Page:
"The U.S. is essentially a provider of most of the building blocks of international peace and security," said Richard Haass, a State Department official. Or, as Senator Joseph R. Biden Jr., Democrat of Delaware, added: "Nobody likes the big guy on the block. We are every country's problem and every country's solution."

As the United States prepares for possible war with Iraq, the challenge facing Mr. Ashcroft and other American officials is to counter the argument from critics in Europe and the Arab and Muslim world that the twin wars on terror and Iraq will create so much resentment that it will breed a new generation of anti-American terrorists.

While Mr. Ashcroft said that the American aim was to prevent acts of terror before they took place rather than prosecute the perpetrators afterward, Mahathir bin Mohamad, the prime minister of Malaysia, turned to the attorney general across a stage and, in front of hundreds of participants, said, "To say you must do preventive actions irrespective of the causes is wrong."

The terrorists who attacked the World Trade Center "did it because they were incensed with something and we have to find out why they were incensed," Mr. Mahathir said. "We should try not to amplify the situation, anger them more and lead more people to join this group of people."

Mr. Ashcroft replied, "I am not prepared to say we have to give up values to appease the terrorist."

Critics from the United States, Europe and the Muslim world specifically challenged many of the Bush administration's antiterrorism measures, including its detention of prisoners at Guantánamo Bay in Cuba, its refusal to identify by name people detained in the United States and its decision to register foreigners from selected, mostly Muslim, nations.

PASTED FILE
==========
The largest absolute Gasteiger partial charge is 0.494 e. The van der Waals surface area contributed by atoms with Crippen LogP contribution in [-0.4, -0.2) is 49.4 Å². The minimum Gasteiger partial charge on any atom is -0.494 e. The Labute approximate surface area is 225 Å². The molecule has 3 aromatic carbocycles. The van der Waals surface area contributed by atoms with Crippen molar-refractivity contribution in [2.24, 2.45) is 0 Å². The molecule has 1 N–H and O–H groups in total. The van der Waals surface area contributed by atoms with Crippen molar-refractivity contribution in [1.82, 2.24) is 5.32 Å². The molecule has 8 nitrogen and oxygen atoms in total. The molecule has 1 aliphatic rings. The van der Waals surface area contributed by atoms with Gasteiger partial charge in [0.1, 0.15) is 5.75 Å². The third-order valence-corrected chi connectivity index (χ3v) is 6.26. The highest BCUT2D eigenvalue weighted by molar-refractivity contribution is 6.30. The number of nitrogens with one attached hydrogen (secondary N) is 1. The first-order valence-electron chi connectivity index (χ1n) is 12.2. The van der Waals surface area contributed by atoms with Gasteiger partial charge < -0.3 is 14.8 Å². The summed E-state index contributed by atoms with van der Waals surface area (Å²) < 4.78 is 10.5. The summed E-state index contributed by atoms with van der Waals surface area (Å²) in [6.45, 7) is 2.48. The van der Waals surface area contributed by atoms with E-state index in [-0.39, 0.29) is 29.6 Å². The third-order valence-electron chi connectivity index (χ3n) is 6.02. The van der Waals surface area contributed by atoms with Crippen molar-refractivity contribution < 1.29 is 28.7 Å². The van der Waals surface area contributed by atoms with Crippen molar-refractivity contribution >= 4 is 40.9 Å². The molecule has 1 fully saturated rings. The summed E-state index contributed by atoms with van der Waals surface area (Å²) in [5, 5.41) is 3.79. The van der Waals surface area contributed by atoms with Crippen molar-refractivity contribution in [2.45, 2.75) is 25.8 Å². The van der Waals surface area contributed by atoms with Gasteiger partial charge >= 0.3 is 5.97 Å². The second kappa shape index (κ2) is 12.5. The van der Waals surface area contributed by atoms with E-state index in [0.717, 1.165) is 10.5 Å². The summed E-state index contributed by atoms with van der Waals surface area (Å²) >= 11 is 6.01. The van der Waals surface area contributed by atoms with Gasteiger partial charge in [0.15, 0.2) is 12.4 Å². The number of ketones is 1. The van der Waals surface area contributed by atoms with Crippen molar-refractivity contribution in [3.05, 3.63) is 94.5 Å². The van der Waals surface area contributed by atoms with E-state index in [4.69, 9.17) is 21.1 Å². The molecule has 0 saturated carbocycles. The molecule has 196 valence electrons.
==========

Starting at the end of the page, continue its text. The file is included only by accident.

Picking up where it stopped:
It is, however, the looming possibility of war with Iraq that underpins a sense among some critics that Washington's overwhelming dominance as the world's only superpower has somehow lessened its standing in the world. "We expect more wise guy than big guy," said Amr Moussa, the secretary general of the Arab League.

This war is all about oil. It would be interesting to see what companies have already signed contracts with the United States government to "help rebuild" Iraq, to extract the oil, and who we plan on placing in government once the Bush Administrations war is over on the battlefield.

I'd also like to know exactly what buildings and businesses we bombed, and compare that to the ones we didn't bomb.

It's my understanding from http://www.GuluFuture.com in an interview with a BBC correspondent that the journalists have been told that they will be targeted.

I'm am well aware of United States government censorship, because I worked for the American Forces Radio and Television Service in Southeast Asia for two years.

yup, this thing about shooting at journalists comes from an interview on RTE radio in Ireland with Kate Aidie. I heard it myself. She didn't sound like she was joking either.

check the transcript.